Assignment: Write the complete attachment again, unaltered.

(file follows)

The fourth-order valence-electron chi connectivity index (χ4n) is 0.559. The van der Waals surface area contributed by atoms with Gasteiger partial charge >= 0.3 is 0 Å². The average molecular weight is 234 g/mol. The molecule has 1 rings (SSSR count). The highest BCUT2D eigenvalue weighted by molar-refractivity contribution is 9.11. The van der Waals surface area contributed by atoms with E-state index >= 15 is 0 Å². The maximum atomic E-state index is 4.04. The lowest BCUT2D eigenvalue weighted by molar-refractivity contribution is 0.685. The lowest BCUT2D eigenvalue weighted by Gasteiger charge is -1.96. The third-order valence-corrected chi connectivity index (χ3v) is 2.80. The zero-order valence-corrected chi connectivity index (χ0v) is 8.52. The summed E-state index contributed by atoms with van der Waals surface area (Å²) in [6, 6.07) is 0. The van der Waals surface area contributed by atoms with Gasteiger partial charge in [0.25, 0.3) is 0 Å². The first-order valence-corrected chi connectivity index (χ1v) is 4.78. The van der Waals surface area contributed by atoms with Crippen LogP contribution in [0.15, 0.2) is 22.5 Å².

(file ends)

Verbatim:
The fourth-order valence-electron chi connectivity index (χ4n) is 0.559. The van der Waals surface area contributed by atoms with Gasteiger partial charge >= 0.3 is 0 Å². The average molecular weight is 234 g/mol. The molecule has 1 rings (SSSR count). The highest BCUT2D eigenvalue weighted by molar-refractivity contribution is 9.11. The van der Waals surface area contributed by atoms with E-state index >= 15 is 0 Å². The maximum atomic E-state index is 4.04. The lowest BCUT2D eigenvalue weighted by molar-refractivity contribution is 0.685. The lowest BCUT2D eigenvalue weighted by Gasteiger charge is -1.96. The third-order valence-corrected chi connectivity index (χ3v) is 2.80. The zero-order valence-corrected chi connectivity index (χ0v) is 8.52. The summed E-state index contributed by atoms with van der Waals surface area (Å²) in [6, 6.07) is 0. The van der Waals surface area contributed by atoms with Gasteiger partial charge in [0.25, 0.3) is 0 Å². The first-order valence-corrected chi connectivity index (χ1v) is 4.78. The van der Waals surface area contributed by atoms with Crippen LogP contribution in [0.15, 0.2) is 22.5 Å².